SBD/1/Leagues Governing Bodies


     MLB owners, "bowing to pressure" from mediator William
Usery, agreed to cancel a Monday meeting in Chicago in which they
were expected to declare an impasse in labor negotiations and
unilaterally implement their salary cap proposal.  The decision
by the owners "did not herald a breakthrough, but it frees the
union from the threat of implementation while it conducts a 3-day
executive board meeting in Atlanta starting Monday and formulates
a counterproposal" (Ross Newhan, L.A. TIMES, 12/1).  CNN's Mark
Morgan called it "a surprising turn of events because with no
counter-proposal forthcoming from the union, the owners were all
set to unilaterally implenment their salary cap proposal next
week in Chicago" (CNN, 11/30).  Braves President Stan Kasten: "I
believe from everything that I have heard, that [the players] are
going to Atlanta with the purpose in mind of coming out of there
with something that does achieve a negotiated settlement."
ESPN's Bob Sirkin: "The owners have, at least for the time being,
put the ball back in the players hands" ("SportsCenter," 11/30).
     A SMALL OPENING:  MLBPA attorney Lauren Rich: "If there is a
window, both sides found a way to keep it open a few days more
and that's very important" (N.Y. TIMES, 12/1).  The players and
owners meet again in Rye, NY, on December 9.      A REASON TO
RELENT?  In New York, Joel Sherman reports that the
implementation of the salary cap "was expected to put the most
stress" on the owners unity.  Big market clubs such as the
Yankees, Mets, Dodgers, Blue Jays and Orioles were expected to
argue "behind closed doors against imposition of a salary cap"
(N.Y. POST, 12/1).
     THE PLAYERS' TASK:  Sources said that Usery "came down hard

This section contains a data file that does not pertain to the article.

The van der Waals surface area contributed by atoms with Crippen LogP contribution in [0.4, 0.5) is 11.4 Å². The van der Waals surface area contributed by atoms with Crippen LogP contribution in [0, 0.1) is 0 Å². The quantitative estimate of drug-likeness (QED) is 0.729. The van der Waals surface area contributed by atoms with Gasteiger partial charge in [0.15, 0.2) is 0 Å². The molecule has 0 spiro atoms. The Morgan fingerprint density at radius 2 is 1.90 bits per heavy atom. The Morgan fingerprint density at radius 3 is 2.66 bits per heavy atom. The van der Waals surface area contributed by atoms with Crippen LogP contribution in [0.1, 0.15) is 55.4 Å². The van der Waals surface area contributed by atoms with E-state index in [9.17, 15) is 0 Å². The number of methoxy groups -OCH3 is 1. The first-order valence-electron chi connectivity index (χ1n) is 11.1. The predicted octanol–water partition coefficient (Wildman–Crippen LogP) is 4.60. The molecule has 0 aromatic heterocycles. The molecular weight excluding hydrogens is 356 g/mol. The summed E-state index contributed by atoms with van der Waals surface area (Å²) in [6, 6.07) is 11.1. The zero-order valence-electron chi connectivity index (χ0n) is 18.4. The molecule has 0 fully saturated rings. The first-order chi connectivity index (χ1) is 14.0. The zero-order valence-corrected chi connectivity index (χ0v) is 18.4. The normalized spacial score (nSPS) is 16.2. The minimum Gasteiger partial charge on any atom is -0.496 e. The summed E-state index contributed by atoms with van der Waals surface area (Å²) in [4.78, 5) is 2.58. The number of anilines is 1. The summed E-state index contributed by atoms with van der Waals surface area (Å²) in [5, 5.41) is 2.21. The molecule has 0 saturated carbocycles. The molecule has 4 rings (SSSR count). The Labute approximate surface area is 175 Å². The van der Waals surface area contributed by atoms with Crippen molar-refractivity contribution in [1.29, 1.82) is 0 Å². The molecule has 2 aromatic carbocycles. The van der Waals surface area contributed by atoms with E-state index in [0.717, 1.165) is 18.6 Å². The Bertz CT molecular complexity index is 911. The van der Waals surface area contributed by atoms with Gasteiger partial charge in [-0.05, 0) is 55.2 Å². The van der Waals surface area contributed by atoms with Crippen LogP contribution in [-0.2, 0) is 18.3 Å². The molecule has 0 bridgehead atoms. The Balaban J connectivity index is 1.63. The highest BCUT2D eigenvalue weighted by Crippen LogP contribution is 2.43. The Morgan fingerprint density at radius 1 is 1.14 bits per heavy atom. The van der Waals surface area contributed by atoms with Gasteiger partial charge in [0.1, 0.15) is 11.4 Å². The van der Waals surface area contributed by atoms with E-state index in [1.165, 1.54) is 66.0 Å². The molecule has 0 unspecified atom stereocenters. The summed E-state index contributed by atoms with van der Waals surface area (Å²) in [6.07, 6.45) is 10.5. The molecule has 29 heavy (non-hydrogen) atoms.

on the union for failing to make" a counterproposal, but union
officials said they required more information on how the tax
works and wanted their constituency to approve any response in
Atlanta.  MLBPA Exec Dir Donald Fehr: "It's our intention to take
everything we've learned and hopefully produce the framework for
a settlement" (L.A. TIMES, 12/1).  It is expected that more than
100 additional players may show up in Atlanta at the 3-day
assemblage of the union's 32-man executive board.  "If a
majority, or near-majority, express desire for immediate
settlement, it could be a Merry Christmas for all" (Jerome
Holtzman, CHICAGO TRIBUNE, 12/1).
     NO DC HELP:  Incoming U.S. House Judiciary Chair Henry Hyde
(R-IL) said the government should not get involved in the
baseball negotiations (Mult., 12/1).
     ONTARIO LAWS:  Blue Jay officials have decided they will not
field replacement players to start the '95 season.  Blue Jay
President Paul Beeston: "The Blue Jays will not take part in
breaking or flouting any law in the province."  Lawyers
representing MLB owners have researched the issue and come to the
"conclusion that they would be unlikely to win a challenge" to
the Ontario law.  Beeston said the team would not challenge the
law, but could do so if MLB ordered the team to do so.  Beeston:
"We will make it clear that we're doing it at the behest of Major
League Baseball" (Tim Harper, TORONTO STAR, 12/1).  Despite a
similar Quebec law, the Expos "have received the green light to
use replacement players" (Mike Zeisberger, TORONTO SUN, 12/1).
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